A brief extract from my memoir The Catholic Orangemen of Togo
On the other side of the equation, Roger Moore came out as a goodwill ambassador for UNICEF. Fiona and I hosted a small dinner party for him. He was charming and suave, just as you would expect, with a fund of brilliant stories beginning with lines like “One day Frank, Dean, Tony and I decided to play a trick on Marilyn…” But while he played the role of Roger Moore to perfection, there was much more to him than that. He was genuinely very well briefed about children’s issues in Ghana, and was prepared not just to do the PR stuff, but to get his hands dirty helping out in refugee camps without a camera in sight. I was impressed by Roger Moore.
When I said get his hands dirty, I meant dig latrines. He really was a much better man than people realised. A celebrity who did not seek personal publicity for his good works, quite the opposite. Remember this re foxhunting:
Having now seen the numerous bits of video being shown across the various Breakfast news programmes, Manchester should be very proud of itself. The audience were quite remarkably orderly leaving the arena. Of course there was a certain amount of panic, but much less than you would normally expect in such a situation. The discipline and stoicism are much more remarkable than the areas of panic, especially given the age of the audience.
It also bears repeating that the social media picture is heart-warming amid the terrible sadness. So many messages last night from people offering rooms to stay, cooking food for strangers in the middle of the night, the almost universal offers of a “brew” and a landline, the reposting of countless images to help parents re-unite with their children, the people (including taxi drivers) getting their cars out to offer free transport. In the immediate aftermath of an apparent bombing, it is plain people were much more concerned to offer help than worried about putting themselves in possible danger by opening their homes or moving into the crowds.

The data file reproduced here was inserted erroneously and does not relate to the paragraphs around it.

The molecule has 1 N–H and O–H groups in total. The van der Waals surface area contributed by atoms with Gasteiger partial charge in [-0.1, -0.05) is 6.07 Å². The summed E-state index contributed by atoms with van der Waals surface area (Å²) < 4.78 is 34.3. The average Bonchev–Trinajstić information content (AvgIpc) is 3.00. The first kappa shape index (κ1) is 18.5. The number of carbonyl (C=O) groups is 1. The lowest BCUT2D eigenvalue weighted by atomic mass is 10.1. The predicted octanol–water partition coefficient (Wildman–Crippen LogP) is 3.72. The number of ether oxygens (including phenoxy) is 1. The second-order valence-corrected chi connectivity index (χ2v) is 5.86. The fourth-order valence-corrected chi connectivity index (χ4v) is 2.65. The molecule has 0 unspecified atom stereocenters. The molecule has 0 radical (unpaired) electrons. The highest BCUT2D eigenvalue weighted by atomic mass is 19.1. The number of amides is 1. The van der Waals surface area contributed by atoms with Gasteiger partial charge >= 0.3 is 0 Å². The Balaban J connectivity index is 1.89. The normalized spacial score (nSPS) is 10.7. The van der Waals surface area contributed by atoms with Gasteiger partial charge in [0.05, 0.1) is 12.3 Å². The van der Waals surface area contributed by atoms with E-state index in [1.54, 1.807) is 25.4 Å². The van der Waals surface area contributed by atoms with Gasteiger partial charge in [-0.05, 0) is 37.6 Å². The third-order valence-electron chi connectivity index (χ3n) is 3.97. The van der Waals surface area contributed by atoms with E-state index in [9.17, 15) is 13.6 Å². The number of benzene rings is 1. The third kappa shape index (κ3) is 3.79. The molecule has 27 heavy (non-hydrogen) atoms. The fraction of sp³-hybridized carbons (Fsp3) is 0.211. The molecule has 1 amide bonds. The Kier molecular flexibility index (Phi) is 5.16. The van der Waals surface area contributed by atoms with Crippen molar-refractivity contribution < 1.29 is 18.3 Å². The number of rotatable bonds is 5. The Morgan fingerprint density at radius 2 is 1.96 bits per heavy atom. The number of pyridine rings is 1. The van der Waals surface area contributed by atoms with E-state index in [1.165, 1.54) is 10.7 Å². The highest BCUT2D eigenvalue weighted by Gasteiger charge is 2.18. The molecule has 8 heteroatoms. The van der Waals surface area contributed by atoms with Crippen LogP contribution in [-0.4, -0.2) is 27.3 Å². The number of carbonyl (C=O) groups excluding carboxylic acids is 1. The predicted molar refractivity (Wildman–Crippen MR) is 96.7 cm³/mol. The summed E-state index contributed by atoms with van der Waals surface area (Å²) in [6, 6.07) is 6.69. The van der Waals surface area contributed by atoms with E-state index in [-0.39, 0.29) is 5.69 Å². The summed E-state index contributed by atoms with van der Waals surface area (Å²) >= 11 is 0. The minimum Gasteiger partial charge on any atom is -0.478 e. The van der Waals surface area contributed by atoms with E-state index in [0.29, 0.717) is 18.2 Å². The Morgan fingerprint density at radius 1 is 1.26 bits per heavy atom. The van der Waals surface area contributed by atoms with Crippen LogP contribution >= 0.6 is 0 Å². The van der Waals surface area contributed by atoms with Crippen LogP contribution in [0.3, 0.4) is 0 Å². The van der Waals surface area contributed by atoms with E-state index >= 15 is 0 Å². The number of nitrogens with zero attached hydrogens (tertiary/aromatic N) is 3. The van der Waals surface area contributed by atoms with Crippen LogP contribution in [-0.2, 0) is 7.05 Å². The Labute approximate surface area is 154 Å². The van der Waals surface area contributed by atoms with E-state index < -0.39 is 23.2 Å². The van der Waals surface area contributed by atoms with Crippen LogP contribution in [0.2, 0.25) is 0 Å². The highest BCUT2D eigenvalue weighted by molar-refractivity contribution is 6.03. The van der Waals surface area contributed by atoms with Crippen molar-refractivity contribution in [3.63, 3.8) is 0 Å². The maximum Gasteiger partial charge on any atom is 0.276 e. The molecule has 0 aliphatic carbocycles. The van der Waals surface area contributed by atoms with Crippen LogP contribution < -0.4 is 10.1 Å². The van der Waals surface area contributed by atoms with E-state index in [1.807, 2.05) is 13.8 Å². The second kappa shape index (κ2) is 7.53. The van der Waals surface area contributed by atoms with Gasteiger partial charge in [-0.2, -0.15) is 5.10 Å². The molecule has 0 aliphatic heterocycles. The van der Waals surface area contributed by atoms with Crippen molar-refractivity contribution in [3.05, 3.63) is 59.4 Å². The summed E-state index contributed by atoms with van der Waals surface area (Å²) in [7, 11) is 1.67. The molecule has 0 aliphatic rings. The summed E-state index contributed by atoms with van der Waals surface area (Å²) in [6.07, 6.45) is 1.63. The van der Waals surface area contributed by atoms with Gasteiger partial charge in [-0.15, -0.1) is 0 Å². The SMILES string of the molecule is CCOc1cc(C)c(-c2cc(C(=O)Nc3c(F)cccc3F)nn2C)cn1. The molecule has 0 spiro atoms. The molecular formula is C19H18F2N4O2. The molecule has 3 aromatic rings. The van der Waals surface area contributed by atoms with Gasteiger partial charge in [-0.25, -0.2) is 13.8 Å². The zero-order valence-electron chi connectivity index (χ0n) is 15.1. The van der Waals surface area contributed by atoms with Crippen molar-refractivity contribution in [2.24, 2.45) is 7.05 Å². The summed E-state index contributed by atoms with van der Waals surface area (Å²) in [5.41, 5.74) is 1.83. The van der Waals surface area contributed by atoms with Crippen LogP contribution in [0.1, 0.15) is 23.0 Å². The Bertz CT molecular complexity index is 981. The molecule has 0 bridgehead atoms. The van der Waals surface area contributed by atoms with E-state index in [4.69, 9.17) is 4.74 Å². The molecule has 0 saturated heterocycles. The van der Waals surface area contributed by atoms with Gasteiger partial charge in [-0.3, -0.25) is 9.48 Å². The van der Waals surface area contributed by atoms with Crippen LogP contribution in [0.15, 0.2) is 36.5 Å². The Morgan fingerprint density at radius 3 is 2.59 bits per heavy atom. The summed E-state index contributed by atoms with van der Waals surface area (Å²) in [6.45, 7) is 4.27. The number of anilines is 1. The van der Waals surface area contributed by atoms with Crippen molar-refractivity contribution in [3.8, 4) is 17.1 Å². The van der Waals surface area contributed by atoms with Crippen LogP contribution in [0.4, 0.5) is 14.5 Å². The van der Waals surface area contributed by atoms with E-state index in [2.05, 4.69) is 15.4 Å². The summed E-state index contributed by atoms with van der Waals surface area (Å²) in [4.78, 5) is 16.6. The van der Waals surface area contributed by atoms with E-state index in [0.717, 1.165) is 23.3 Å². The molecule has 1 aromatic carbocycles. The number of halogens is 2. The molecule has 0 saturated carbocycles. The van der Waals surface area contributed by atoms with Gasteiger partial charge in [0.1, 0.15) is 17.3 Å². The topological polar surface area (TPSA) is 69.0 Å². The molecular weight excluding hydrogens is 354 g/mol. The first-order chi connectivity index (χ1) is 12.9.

Finally, I have been heartened by the contempt Manchester people are showing online for those seeking to use this dreadful apparent atrocity to promote racism, intolerance or a political agenda.
If it was a home made bomb, it was a remarkably powerful one. It would be very unusual for a lone terrorist to be able to make a bomb this powerful. It is hard to think of any incident where an individual acting entirely alone has successfully done that.
Twitter gives an astonishing immediate insight into events in another city. Our thoughts are with those the police say are killed and injured in Manchester this evening. From eye witness reports and pictures posted on the internet, this is what I can tell so far.
There certainly was at least one large explosion, and this was consistent with a bomb. But a bomb was not the only possible explanation. however contrary to reports, the bombs does not appear to be inside the Manchester Arena.
I am somewhat handicapped as I do not know how to post short pieces of video from Facebook onto the blog. But the best evidence of the explosion so car is this video apparently from a nearby car park.